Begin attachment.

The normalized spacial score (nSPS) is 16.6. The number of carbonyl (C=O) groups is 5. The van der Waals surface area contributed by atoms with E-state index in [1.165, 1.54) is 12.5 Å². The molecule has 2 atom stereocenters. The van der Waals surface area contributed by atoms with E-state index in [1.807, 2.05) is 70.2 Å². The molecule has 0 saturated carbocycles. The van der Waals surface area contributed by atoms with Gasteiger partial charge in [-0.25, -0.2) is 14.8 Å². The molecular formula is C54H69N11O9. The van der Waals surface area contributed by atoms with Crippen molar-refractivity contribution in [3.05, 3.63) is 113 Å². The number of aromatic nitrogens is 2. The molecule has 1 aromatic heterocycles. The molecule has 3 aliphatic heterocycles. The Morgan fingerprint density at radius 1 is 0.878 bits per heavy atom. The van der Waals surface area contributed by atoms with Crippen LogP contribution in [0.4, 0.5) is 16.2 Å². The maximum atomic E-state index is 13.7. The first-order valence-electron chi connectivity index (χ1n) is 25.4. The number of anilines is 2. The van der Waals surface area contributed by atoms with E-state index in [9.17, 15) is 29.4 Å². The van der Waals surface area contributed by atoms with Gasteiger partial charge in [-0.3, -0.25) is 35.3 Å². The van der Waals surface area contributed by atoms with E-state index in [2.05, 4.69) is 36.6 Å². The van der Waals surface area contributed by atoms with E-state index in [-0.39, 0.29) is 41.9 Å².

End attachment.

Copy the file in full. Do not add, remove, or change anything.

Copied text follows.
The normalized spacial score (nSPS) is 16.6. The number of carbonyl (C=O) groups is 5. The van der Waals surface area contributed by atoms with E-state index in [1.165, 1.54) is 12.5 Å². The molecule has 2 atom stereocenters. The van der Waals surface area contributed by atoms with E-state index in [1.807, 2.05) is 70.2 Å². The molecule has 0 saturated carbocycles. The van der Waals surface area contributed by atoms with Gasteiger partial charge in [-0.25, -0.2) is 14.8 Å². The molecular formula is C54H69N11O9. The van der Waals surface area contributed by atoms with Crippen molar-refractivity contribution in [3.05, 3.63) is 113 Å². The number of aromatic nitrogens is 2. The molecule has 1 aromatic heterocycles. The molecule has 3 aliphatic heterocycles. The Morgan fingerprint density at radius 1 is 0.878 bits per heavy atom. The van der Waals surface area contributed by atoms with Crippen LogP contribution in [0.4, 0.5) is 16.2 Å². The maximum atomic E-state index is 13.7. The first-order valence-electron chi connectivity index (χ1n) is 25.4. The number of anilines is 2. The van der Waals surface area contributed by atoms with E-state index in [9.17, 15) is 29.4 Å². The van der Waals surface area contributed by atoms with Gasteiger partial charge in [-0.3, -0.25) is 35.3 Å². The van der Waals surface area contributed by atoms with E-state index in [2.05, 4.69) is 36.6 Å². The van der Waals surface area contributed by atoms with E-state index in [-0.39, 0.29) is 41.9 Å².